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HAMMOND | By 2010, Lake Station Mayor Keith Soderquist and his wife, Deborah, were pulling tens of thousands of dollars out of various funds as their gambling losses climbed toward $100,000.

Eventually, prosecutors contend, they began dipping into funds donated to the mayor's campaign fund and the city's food pantry.

Their defense attorney, Scott King, contends the withdrawals were merely the couple repaying themselves for legitimate expenditures they had made earlier out of their own pockets.

A federal jury may decide next week which story to believe in what is likely the highest stakes the couple have ever faced.

The trial of the couple on charges of conspiracy to commit wire fraud, seven counts of wire fraud, and three counts of filing a false tax return began Tuesday in U.S. District Court in Hammond before Senior Judge Rudy Lozano.

The prosecution is expected to rest its case Tuesday. Following the defense presentation, jury deliberations could begin that day or Wednesday.

The Lake Station mayor and his wife may have made more than 750 visits to the Four Winds Casino in New Buffalo, Mich., between Aug. 3, 2007, and May 27, 2013, based on players club card records kept by the casino.

At the same time, the couple were faced with large credit card debt, although King has indicated their financial woes were tied to a job loss.

Eventually, the couple's credit card debt reached the point where they stopped making payments and began negotiating settlements.

According to testimony, in some cases they were able to reach arrangements to have about half of their credit card debt wiped out. Even under that arrangement, the couple were left with large amounts of debt they had to pay off.

In 2010, the couple had $38,167 worth of debt forgiven — most of it several credit card accounts belonging to Keith Soderquist.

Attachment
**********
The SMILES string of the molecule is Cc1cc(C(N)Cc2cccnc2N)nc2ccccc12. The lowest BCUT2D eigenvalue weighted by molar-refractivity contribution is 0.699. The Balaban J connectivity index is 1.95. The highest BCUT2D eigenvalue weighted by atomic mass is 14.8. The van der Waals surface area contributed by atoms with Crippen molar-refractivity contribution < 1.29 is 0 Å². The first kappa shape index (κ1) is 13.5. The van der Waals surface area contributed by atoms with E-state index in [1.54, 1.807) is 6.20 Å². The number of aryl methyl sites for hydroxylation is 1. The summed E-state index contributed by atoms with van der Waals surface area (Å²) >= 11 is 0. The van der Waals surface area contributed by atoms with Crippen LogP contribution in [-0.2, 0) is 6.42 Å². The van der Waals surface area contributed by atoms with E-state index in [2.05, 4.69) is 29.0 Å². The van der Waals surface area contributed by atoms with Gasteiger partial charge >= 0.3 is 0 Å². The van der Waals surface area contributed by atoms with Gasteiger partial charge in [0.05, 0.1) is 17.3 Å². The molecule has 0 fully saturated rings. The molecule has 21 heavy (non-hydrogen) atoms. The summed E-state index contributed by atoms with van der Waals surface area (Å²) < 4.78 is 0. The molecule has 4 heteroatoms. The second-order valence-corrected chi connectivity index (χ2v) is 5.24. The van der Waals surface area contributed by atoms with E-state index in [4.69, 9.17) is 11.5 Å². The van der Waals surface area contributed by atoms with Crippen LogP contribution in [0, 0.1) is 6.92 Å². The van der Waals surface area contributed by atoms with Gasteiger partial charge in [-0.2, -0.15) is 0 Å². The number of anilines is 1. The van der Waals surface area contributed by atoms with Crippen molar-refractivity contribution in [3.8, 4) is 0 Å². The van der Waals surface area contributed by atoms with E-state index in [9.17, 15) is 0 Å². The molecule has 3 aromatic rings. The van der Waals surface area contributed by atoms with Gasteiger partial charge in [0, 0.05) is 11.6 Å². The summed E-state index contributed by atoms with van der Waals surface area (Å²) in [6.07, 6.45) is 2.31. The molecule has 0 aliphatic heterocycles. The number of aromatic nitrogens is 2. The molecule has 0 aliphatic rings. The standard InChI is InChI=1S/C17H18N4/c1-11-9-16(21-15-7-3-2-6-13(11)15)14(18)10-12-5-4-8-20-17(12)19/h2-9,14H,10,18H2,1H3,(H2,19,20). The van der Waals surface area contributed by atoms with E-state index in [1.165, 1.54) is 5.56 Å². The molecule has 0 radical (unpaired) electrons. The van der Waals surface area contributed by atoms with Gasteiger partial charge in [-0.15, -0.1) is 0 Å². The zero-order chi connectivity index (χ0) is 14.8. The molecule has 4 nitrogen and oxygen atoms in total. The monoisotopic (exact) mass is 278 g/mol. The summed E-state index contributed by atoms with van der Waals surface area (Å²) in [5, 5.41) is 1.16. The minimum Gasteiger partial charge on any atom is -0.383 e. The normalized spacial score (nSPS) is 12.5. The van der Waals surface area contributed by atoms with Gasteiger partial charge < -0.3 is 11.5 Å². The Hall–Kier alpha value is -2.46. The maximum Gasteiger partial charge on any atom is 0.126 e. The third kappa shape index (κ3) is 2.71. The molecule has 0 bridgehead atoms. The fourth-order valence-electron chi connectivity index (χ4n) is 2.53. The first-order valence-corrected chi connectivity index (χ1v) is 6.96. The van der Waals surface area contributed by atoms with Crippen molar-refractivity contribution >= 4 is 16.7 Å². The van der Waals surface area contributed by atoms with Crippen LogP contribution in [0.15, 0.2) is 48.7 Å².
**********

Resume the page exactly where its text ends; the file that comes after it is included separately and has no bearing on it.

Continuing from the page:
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In 2009, government records show that Keith Soderquist made early withdrawals from his retirement funds of about $44,000. By 2012, the couple had withdrawn nearly $100,000 combined from their retirement accounts — primarily from the ones under Keith Soderquist's name.

On the afternoon of May 24, 2010, the first ATM withdrawal of $100 took place from the Committee to Elect Keith Soderquist campaign fund. That evening government records showed that players club cards belonging to the two were used at the Four Winds Casino.

On Jan. 13, 2011, the first ATM withdrawal was taken from the city's food pantry bank account and again within 24 hours the players cards belonging to the pair were used at the casino, according to records presented at the Soderquists' trial.

The next day, ATM withdrawals of $500 were made from both the campaign and food pantry funds.

During the next three years, the couple allegedly made dozens of such withdrawals within 24 hours of visiting the casino, according to the records that Internal Revenue Service Special Agent Steve Martinez testified Friday.

In all, $35,304.25 in ATM withdrawals were made from the campaign fund and $5,040 in such withdrawals were made from the food pantry fund during this period, according to the records. The government contends a significant amount of those withdrawals, more than $20,000 in the case of the campaign fund, were taken within 24 hours of the couple's player cards being used during numerous visits to the casino.

According to Martinez, if the money from these funds were being used for personal purposes, they should have been recorded on the couple's tax returns. He said they were not listed in the returns.

Martinez also testified about casino records he obtained from the Four Winds Casino as well as the Blue Chip Casino, in Michigan City. Those records show Keith Soderquist losing $75,271 at the Four Winds Casino from 2009 through 2012 and Deborah Soderquist losing $60,246, based on their player club cards' records. Similar records also show Keith Soderquist losing $2,141 at Blue Chip from 2011 through 2012 and Deborah Soderquist losing $2,127 at that casino during those years.

In all, the couple reportedly lost nearly $140,000 during those years at the two casinos. These losses were almost all money lost at slot machines, according to record.

King during cross-examination has elicited testimony about how casino gambling is a legal activity. Clayton Mason, an executive with the Four Winds Casino, also acknowledged to King that the activity being tracked was for the players club cards assigned to the Soderquists and that others besides the couple could use the cards while gambling.

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Ed has been with The Times since January 2014. He previously covered government affairs for Scripps Treasure Coast Newspapers in Florida. Prior to Scripps, he was with the Chicago Regional Bureau of Copley News Service.